Research and Investigations

 

Investigation into Illegal Closed Council Meetings

Under the Municipal Act, council meetings may only be closed under certain conditions:

  • The security of property of the municipality or local board;
  • Personal matters about an identifiable individual, including employees;
  • A proposed or pending acquisition or disposition of land;
  • Labour relations or employee negotiations;
  • Litigation or potential litigation
  • Advice that is subject to solicitor-client privilege;
  • A matter authorized by another provincial statute;
  • If Council is the “Head” and the subject matter relates to a request under the Municipal Freedom of Information and Protection of Privacy Act; or
  • The meeting is held for educating and training and no member discusses or deals with a matter in a way that materially advances the business or decision-making of the council or local board.”

Much research has already been posted, particularly the history of the attempts to sell Don Maynard Park.

The recent investigation of complaints of illegal closed council meetings engaged several layers of bureaucracy.  They are delegated from the provincial Ombudman’s Office, to “LAS” (Local Authority Services), a service for Ontario municipal governments which was assigned the closed council investigations for Mississippi Mills. Then LAS delegated the investigation to a private firm called Amberley Gavel Ltd. Thus four levels of bureaucracy were involved in this “to save money.”Council meetings, closed or public, must be advertised in advance to the public.

The provincial laws need more teeth: note that although the expensive investigation found a number of illegal closed meetings (and only investigated those that received complaints), not a thing changed and no sanctions were imposed.  At the meeting where the results of the investigation were – briefly – aired, Councillor McCubbin asked the Clerk, Shawna Stone, if any decisions would therefore be changed as a result, and the Clerk replied that they would not. The November 1, 2016 meeting in particular concerned Don Maynard Park: not a single elected Almonte councillor took part in that decision. Not a single Almonte councillor took responsibility or tried to save it.

Read the investigation here: Amberley Gavel Closed Council Investigation Report

Bike Lanes Research

When the bike lanes were installed in May 2017 against the protest of most affected residents, it seemed that they were very rarely used. Some motorists liked them because they could drive faster down Ottawa Street.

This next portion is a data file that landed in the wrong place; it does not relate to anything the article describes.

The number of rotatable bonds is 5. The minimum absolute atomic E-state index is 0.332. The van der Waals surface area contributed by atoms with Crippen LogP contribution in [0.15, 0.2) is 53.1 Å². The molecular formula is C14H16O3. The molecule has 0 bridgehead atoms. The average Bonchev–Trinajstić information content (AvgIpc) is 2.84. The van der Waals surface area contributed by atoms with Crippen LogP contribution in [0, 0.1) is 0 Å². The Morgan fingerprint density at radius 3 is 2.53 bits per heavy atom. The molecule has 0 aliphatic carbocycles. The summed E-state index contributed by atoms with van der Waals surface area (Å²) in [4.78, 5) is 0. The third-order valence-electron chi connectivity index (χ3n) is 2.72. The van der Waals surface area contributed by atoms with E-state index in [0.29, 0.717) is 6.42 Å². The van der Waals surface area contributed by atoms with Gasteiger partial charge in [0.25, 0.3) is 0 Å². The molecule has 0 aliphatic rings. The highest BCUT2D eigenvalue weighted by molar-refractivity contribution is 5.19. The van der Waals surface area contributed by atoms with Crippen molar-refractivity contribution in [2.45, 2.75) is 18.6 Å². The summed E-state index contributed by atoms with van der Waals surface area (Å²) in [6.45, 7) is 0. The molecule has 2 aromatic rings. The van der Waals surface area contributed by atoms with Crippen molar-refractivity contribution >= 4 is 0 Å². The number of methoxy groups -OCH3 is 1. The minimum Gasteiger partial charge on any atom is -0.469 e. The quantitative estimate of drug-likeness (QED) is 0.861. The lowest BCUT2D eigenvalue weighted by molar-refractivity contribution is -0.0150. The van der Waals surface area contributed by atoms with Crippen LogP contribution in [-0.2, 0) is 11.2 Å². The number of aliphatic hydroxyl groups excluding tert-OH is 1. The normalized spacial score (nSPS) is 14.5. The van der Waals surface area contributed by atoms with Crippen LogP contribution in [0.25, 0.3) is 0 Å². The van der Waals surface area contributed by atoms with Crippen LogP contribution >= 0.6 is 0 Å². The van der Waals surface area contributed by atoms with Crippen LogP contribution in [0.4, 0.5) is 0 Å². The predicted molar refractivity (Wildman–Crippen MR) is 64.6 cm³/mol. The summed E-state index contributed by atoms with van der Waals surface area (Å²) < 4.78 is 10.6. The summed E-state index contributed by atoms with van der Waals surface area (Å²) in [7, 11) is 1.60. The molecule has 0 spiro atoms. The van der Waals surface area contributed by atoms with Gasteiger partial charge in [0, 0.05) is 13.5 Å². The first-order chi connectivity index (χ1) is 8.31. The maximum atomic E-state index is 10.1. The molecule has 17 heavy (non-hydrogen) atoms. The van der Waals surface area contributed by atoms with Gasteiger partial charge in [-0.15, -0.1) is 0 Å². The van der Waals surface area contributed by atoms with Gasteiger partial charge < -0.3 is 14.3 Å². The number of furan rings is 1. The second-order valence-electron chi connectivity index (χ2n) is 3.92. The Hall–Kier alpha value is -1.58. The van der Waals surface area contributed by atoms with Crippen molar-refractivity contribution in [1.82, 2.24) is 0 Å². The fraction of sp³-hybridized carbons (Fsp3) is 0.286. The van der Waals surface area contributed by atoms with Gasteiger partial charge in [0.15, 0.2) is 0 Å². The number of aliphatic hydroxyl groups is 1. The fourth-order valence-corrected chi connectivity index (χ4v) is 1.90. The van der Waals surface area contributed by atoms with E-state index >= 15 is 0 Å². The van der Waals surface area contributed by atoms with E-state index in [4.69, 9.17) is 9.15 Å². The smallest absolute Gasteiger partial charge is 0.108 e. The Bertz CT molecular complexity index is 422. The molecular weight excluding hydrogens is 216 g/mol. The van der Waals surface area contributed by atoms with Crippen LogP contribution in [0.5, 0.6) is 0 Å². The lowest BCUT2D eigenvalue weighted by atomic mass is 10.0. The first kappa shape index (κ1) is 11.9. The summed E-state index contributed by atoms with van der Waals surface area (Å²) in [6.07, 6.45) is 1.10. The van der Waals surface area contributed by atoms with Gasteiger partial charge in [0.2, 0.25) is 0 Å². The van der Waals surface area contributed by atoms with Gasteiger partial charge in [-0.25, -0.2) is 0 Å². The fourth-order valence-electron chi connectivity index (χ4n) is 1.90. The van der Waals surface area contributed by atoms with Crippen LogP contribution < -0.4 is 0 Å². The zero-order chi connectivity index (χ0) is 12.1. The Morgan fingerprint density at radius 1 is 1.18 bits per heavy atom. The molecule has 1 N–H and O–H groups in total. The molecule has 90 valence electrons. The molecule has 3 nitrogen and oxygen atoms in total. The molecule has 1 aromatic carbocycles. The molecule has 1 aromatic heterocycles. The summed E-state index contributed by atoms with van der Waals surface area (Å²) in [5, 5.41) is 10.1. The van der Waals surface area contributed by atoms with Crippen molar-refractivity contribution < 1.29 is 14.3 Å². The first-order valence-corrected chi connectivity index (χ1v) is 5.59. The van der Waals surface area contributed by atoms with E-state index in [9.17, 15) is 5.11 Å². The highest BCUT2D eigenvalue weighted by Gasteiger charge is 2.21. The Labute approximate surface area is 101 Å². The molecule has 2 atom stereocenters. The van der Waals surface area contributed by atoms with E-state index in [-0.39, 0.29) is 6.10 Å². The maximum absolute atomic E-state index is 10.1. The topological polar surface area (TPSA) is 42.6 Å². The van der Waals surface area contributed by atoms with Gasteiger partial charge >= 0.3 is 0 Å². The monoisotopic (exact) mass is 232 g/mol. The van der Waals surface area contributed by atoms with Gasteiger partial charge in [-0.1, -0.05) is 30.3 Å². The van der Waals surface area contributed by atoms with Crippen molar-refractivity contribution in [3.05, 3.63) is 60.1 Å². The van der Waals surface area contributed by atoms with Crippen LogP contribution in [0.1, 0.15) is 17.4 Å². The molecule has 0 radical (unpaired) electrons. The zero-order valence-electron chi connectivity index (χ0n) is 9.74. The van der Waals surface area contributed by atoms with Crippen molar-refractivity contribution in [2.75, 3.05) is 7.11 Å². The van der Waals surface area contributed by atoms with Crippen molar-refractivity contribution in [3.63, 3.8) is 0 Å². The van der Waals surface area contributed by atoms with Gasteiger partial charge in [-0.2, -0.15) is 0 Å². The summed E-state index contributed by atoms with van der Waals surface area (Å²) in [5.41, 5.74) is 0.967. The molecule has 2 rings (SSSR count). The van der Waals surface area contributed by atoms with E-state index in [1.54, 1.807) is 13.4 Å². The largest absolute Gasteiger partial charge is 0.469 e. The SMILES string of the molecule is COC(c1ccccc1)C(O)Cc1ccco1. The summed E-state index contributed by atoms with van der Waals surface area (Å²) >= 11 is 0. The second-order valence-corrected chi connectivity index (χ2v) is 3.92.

Any contrary information at the so-called public meeting was not allowed to be heard. For example, the Ministry of Transportation strongly urged communities to spend a lot of time “selling” such lanes in cities, and getting buy-in and reciprocal benefits from affected homeowners.  That was not the way things unfolded in Almonte. Residents were not allowed to present any argument against them. The decision was made by a group called the “Active Transportation Committee” that are, in practice, the “Bicycle Committee:” most members are also avid cycling hobbyists.

Residents along affected streets were never consulted.

I decided that once school came back in, I would run a study to see how many cyclists actually use the lanes. We set up a camera to capture how many cyclists there were, and whether they used the lanes properly or not. I thought I’d compare the number to the number of people walking along the cracked and spray-painted narrow sidewalks, to get an idea whether this Council had its priorities straight.

Bike lane and spray-painted sidewalk.

I am not against cycling. I believe that there should be a posted safe cycling route instead; I have spoken with avid cyclists who agree. However, I would never dream of imposing it without consultation with affected residents. It is a very serious matter to take away parking from residents without their agreement. You do not build bridges in your community that way.

My study took place over about 3 weeks in September and October of 2017. It is the only data that I have seen on the subject in a year; the municipality and active transportation committee published nothing.

The weather was warm, as you will see; I kept a record of the temperatures on most days. I also have photographic evidence to back up my counts. See my table of numbers here: Bicycle Lane Use Ottawa Street Sept-Oct 2017

The maximum number of cyclists recorded in a day was 6. The maximum number of pedestrians was 109.

Other

There have been conflicts of interest related to the Heritage Conservation District that were discovered by PRATAC’s investigation: some members of Council voted on decisions affecting property that they or a family member owned in the area, potentially receiving enhanced benefits as a result.

One attempt at the suppression of free speech in the public interest is something called a “Strategic Lawsuit Against Public Participation.” This  Council made a decision to fund one in a closed council meeting. Since the lawsuit was a private action by two individuals on the Council, why did this Council agree to fund them? Given that the two who launched the personal  suit could not vote on it, at least 5 of the remaining 9 council had to have agreed to use your money to help them. Did the closed council meeting in meet the criteria listed above? Remember, this was not a lawsuit brought against the council or one that the municipality started under its authority. Justice Pedlar ruled that municipalities cannot sue for defamation Montague (Township) v. Page, 2006 CanLII 2192 (ON SC)